How Does This 3D Stuff Work, Anyway?
This is my attempt to explain, in very simple terms, how 3D graphics are created. It’s not an overly technical overview, but rather an explanation in terms easily understood by the layperson. For a slightly more technical (and better written) overview, I’d recommend a rather dated but clearly written book entitled 3D Computer Graphics, A User's Guide for Artists and Designers, by Andrew Glassner.
So, what are 3D computer graphics? I’d have to define it as the creation and depiction of a dimensional scene in a computer program for the purpose of rendering a view of that scene.
Let's start by figuring out what a computer needs to know in order to generate a picture. First, it needs to know the shape, position, and color of any objects in the scene. Are those objects rough or smooth? Are they textured or plain? Are they moving or still? Next, it needs to know about the virtual camera it's looking at the scene with. Is the lens wide or narrow? How much of the scene will show up in the final image? What about the virtual lights in the scene? What direction are they pointing? What objects are they illuminating? What colors are they adding to the object's surface? Lastly, are there any atmospheric effects in the scene? Is it foggy, brightly lit, or dark? Are there reflections or shadows in the scene? Only after all of these questions (and more, I'm simplifying...) are answered and quantified for the (basically dumb) computer, can it determine the color of each pixel in the scene.
These questions must be answered by the artist through the software before the image can be rendered. Luckily, some clever programmers have taken that nearly insurmountable problem and written tools that deal with all of these questions. They’ve broken the problems into smaller pieces, and written different modules to deal with the specific tasks. These modules may be integrated into a cohesive whole, as a single program, or they may run as separate parts of a larger package.
These modules may be loosely defined as:
- A Modeler - Which describes the geometry of the objects.
- A Property Editor - Which describes the color and texture of and object and the color of lights.
- A Scene Describer - In which one positions the objects, lights, and camera, and describes the motion or changes occurring to those entities over time.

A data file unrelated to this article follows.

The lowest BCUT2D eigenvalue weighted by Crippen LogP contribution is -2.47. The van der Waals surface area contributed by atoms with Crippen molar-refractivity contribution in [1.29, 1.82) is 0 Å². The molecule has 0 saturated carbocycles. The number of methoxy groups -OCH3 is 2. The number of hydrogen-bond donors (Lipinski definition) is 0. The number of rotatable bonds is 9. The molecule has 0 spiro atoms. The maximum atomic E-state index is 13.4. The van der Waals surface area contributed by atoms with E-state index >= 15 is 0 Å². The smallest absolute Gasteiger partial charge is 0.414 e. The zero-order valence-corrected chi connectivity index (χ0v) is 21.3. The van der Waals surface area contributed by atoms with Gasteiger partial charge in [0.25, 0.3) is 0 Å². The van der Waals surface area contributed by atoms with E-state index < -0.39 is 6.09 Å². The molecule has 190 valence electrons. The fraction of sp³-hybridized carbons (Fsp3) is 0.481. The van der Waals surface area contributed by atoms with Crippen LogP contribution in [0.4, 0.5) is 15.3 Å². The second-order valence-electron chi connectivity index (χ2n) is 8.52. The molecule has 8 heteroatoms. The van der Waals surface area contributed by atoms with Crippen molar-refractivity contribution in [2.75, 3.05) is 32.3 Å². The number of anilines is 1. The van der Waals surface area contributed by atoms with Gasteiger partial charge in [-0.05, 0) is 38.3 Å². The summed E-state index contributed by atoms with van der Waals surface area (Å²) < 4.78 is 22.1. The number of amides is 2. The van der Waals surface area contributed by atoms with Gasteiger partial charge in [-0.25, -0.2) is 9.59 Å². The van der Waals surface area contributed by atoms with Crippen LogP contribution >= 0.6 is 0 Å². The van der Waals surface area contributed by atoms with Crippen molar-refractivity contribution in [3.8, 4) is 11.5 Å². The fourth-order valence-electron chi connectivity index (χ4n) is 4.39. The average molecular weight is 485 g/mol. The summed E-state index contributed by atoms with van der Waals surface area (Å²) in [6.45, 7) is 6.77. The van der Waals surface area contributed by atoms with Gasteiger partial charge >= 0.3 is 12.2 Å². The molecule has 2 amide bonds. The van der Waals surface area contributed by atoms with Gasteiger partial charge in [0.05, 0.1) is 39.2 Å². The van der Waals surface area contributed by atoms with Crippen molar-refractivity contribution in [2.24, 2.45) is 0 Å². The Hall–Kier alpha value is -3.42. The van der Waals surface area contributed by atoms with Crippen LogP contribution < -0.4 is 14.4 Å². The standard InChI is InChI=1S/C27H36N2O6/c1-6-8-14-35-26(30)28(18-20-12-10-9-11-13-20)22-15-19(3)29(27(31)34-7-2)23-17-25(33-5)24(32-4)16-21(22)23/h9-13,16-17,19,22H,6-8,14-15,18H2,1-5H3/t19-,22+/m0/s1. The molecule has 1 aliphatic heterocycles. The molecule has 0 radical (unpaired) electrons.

- A Renderer - Which takes all of the information accumulated and determines the color of every pixel in the final scene.
By interactively (hopefully) working with these programs, an artist makes the aesthetic decisions that create the final image. The success of the programmer may be judged by the relative ease by which these decisions are carried out.
Here's what each of the programs, or modules do.
A modeler describes the shape, dimensions, and structure of every object in the scene.
There are several modeling techniques used in a modeler. Surfaces can be created by rotating a 2 dimensional shape about an axis (lathing) which can create symmetrical shapes like wine glasses, bottles, cylinders, and the like. Another way to model a shape is to extrude (push) a 2 dimensional shape through space, creating walls and a front face and back. This method is used a lot with type, making it thick, and adding bevels. Another method is lofting, which connects several closed 2 dimensional shapes, thus creating a surface. Another way to create a shape is with primitives, which are pre-defined 3 dimensional shapes. These shapes may be things like spheres, cubes, cylinders, cones, toruses (or is that torri?) and even things like hyperbolic curves. What are they? Uh... ask your mother.
Often these simple shapes can be combined (using a form of mathematics called “booleans”, which always makes me think about the bogeyman, for some reason...) into more complex forms.There are still other methods, including procedural modelers (which describe a model using a mathematical formula...), and subdivision modeling, and ...but I’m getting way over my head here.
Objects are usually displayed in 3D programs as a mesh of lines that represent the surface of the object. One visually manipulates these “wireframes” on a computer until they assume the shape of the object desired.
Sometimes “smooth-shaded” versions of the objects can be viewed and manipulated as an aid to visualizing the depth and positioning of them in 3 dimensional space.
The point of all this is, when you’re done, you end up with a precise list of points and connected surfaces described in three dimensions. These can be used to describe (or simulate) an actual 3 dimensional object, which will be used in the other modules of the program to create a semi-photorealistic image.